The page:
History, Louisa County Post-Emancipation Racial History

Learning more about Louisa County can help put the oral history interviews into context. It can be helpful to understand what the social, economic, and political landscape of Louisa County was like in the 1950s when listening to the interviews.
Cultural Narrative: 

Slavery shaped every facet of life in the South from the time it was instituted to the time it was abolished. Economic arrangements, religious worship, social exchanges, and cultural expressions all bore the mark of this practice. However, even after the official abolishment of slavery, many of these racist ideas and practices persisted and evolved to fit within new legal parameters. White Southerners could not own slaves anymore but they could still exploit and oppress African Americans. Because of the persistence and mutability of racism, it is critical to understand the long history of post-Emancipation racial relations. In the 1950s, African American residents in Louisa went to different schools, earned lower wages, avoided certain towns after dark, and were refused service at many restaurants and stores. All of these phenomena only make sense in light of white Southerners’ attempts to hold on to their racial privileges. Slavery might have been over in 1865, but both institutional and interpersonal racism were not.  

In the wake of the Civil War, African Americans asserted their newfound independence and freedom in the South. In particular, churches were sites of local control, wherein newly freed African Americans found community and empowerment. One of the first African American churches to be built and organized in Louisa County was the First Baptist Church in the court house village of Louisa. A man named Fountain Perkins helped organized First Baptist in 1866. Fountain Perkins was not only instrumental in helping form institutions for black empowerment, namely First Baptist Church and a school for freedmen that operated in the church, but he also served as a member of the General Assembly of Virginia that helped draft the Underwood Constitution. The Underwood Constitution required a statewide system of free public schools for all children. It also granted the vote to “every male citizen of the United States, twenty-one years old,” except some supporters of the Confederacy. It disfranchised men who had held public office before the Civil War who later had "engaged in insurrection or rebellion against the same, or given aid or comfort to the enemies thereof.” Fountain Perkins exhibited the talent and fortitude of emancipated African Americans in the South. Despite facing criticism and persecution from white Virginians, he assumed public leadership, and he had a decisive hand in creating a more equitable future in Virginia through his work with the Underwood Constitution.[1]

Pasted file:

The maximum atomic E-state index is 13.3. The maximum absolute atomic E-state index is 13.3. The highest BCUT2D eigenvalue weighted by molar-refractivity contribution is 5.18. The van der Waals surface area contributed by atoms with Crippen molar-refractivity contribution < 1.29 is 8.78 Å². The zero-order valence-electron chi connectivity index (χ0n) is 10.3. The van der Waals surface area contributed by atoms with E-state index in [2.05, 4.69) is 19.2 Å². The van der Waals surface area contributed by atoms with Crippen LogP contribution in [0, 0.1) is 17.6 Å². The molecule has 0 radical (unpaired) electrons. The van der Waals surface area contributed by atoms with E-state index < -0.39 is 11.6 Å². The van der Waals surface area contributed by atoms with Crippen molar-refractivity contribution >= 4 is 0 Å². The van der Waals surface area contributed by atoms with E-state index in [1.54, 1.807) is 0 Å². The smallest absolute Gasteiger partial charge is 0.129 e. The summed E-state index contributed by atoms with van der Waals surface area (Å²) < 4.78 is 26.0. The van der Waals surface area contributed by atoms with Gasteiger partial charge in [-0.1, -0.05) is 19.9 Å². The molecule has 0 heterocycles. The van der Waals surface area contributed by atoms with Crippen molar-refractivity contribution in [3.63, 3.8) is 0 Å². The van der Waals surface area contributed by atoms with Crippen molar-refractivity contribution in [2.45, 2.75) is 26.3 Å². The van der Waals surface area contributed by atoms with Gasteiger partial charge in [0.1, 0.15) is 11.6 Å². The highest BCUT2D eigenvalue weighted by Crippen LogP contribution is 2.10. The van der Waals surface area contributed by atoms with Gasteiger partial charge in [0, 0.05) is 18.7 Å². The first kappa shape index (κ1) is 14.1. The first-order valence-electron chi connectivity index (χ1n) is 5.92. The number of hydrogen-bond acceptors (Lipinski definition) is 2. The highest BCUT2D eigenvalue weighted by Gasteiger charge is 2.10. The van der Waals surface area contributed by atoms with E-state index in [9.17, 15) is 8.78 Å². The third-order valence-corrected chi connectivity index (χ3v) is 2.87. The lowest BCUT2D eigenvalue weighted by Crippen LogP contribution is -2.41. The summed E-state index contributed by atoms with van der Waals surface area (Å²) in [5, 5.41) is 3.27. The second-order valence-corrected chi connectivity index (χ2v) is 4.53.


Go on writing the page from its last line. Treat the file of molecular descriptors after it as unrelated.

Many white Southerners felt threatened by these advancements. They responded to African Americans’ empowerment with violence and legal restrictions. For example, white Southerners developed “Black Codes,” which made “vagrancy” a crime and turned many misdemeanors into felony offenses. These changes were targeted attacks on African Americans. They trapped newly emancipated men and women in the legal system, so they would then be forced to work for little to no money. White southerners throughout the South, including Virginia, enacted Black Codes to regain an abundant, cheap labor force that they could freely exploit.